Like, Look Like, To Be Like

In one of our previous posts, we dealt with Present Simple and its use in Law Enforcement English. When police officers interrogate a witness and they want to get to know some details about a perpetrator, they might ask the witness: “What does the perpetrator...

New Course: Patrolling

In this course, we will focus on topics that will come up during patrolling. For example, when performing an identity check, one has to learn about personal details as well as personal description. Mind you, these are suggested materials. Vocabulary and Expressions:...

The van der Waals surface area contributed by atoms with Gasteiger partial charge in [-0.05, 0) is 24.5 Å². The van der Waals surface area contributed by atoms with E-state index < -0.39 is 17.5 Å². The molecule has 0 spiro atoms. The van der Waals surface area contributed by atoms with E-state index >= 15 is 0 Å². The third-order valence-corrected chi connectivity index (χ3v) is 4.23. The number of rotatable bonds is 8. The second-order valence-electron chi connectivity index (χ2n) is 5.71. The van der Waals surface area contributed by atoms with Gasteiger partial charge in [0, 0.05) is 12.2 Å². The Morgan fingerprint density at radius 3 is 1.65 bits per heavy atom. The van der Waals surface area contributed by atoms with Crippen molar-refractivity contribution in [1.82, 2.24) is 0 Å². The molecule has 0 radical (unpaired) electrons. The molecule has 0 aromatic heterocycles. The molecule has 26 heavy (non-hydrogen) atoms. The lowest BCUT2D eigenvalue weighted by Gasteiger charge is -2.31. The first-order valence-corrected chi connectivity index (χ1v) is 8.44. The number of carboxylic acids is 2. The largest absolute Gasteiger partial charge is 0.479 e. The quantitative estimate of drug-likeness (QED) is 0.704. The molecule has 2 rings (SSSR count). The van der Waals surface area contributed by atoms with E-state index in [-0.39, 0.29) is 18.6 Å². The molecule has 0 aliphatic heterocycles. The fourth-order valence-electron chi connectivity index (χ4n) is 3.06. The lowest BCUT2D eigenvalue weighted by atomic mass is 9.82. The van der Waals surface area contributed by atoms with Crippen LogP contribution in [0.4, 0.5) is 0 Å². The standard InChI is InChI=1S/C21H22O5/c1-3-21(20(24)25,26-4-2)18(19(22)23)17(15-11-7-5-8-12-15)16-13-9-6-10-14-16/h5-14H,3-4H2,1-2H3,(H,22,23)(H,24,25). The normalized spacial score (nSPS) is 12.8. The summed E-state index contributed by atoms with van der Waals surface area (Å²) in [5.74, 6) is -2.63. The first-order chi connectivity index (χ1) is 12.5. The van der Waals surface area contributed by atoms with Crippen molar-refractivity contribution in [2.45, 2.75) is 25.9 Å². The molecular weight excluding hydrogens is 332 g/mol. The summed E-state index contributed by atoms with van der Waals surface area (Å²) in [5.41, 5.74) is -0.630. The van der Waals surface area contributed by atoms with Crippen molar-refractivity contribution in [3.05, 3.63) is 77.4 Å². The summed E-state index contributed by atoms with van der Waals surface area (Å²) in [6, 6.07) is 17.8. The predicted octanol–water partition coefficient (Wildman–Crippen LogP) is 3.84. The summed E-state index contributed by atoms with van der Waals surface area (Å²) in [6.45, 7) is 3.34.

148 Free Oxford Graded Readings

Reading is among some of the most useful way of improving one’s vocabulary and overall language skill. Due to COVID-19, Oxford University Press has made available 148 graded readers for free until August 31. Graded readers are really nice entryways to a...

Trace, track, mark, clue or lead?

The French criminologist, Dr. Edmond Locard, was a pioneer in forensic science, as he formulated that “every contact leaves a trace”. The Sherlock Holmes of France – as he was often called – in his famous principle stated that when a crime is...